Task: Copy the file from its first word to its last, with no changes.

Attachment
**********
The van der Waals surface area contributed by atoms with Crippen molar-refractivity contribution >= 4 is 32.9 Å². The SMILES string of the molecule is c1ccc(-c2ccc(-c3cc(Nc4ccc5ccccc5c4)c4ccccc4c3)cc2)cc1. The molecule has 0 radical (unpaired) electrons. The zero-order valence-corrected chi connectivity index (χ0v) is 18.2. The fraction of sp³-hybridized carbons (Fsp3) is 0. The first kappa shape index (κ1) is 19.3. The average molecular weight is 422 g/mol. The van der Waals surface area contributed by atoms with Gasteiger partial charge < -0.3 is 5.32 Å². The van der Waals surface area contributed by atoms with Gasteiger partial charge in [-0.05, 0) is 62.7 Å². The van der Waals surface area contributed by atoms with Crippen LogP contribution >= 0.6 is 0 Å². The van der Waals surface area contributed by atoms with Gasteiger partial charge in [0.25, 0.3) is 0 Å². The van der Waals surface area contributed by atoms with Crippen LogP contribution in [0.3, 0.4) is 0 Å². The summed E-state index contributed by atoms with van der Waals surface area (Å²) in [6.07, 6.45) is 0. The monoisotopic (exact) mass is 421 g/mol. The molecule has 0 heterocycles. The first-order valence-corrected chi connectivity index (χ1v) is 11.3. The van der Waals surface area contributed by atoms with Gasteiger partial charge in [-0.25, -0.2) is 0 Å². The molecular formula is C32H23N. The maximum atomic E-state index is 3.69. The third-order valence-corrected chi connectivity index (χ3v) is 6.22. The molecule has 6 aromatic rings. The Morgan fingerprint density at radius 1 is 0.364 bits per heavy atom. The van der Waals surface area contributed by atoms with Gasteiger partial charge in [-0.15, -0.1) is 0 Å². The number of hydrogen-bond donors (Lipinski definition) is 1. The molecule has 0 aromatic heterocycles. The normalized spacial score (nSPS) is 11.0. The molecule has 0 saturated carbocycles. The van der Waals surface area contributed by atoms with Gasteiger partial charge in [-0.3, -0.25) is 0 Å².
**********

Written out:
The van der Waals surface area contributed by atoms with Crippen molar-refractivity contribution >= 4 is 32.9 Å². The SMILES string of the molecule is c1ccc(-c2ccc(-c3cc(Nc4ccc5ccccc5c4)c4ccccc4c3)cc2)cc1. The molecule has 0 radical (unpaired) electrons. The zero-order valence-corrected chi connectivity index (χ0v) is 18.2. The fraction of sp³-hybridized carbons (Fsp3) is 0. The first kappa shape index (κ1) is 19.3. The average molecular weight is 422 g/mol. The van der Waals surface area contributed by atoms with Gasteiger partial charge < -0.3 is 5.32 Å². The van der Waals surface area contributed by atoms with Gasteiger partial charge in [-0.05, 0) is 62.7 Å². The van der Waals surface area contributed by atoms with Crippen LogP contribution >= 0.6 is 0 Å². The van der Waals surface area contributed by atoms with Gasteiger partial charge in [0.25, 0.3) is 0 Å². The van der Waals surface area contributed by atoms with Crippen LogP contribution in [0.3, 0.4) is 0 Å². The summed E-state index contributed by atoms with van der Waals surface area (Å²) in [6.07, 6.45) is 0. The monoisotopic (exact) mass is 421 g/mol. The molecule has 0 heterocycles. The first-order valence-corrected chi connectivity index (χ1v) is 11.3. The van der Waals surface area contributed by atoms with Gasteiger partial charge in [-0.25, -0.2) is 0 Å². The molecular formula is C32H23N. The maximum atomic E-state index is 3.69. The third-order valence-corrected chi connectivity index (χ3v) is 6.22. The molecule has 6 aromatic rings. The Morgan fingerprint density at radius 1 is 0.364 bits per heavy atom. The van der Waals surface area contributed by atoms with Gasteiger partial charge in [-0.15, -0.1) is 0 Å². The number of hydrogen-bond donors (Lipinski definition) is 1. The molecule has 0 aromatic heterocycles. The normalized spacial score (nSPS) is 11.0. The molecule has 0 saturated carbocycles. The van der Waals surface area contributed by atoms with Gasteiger partial charge in [-0.3, -0.25) is 0 Å².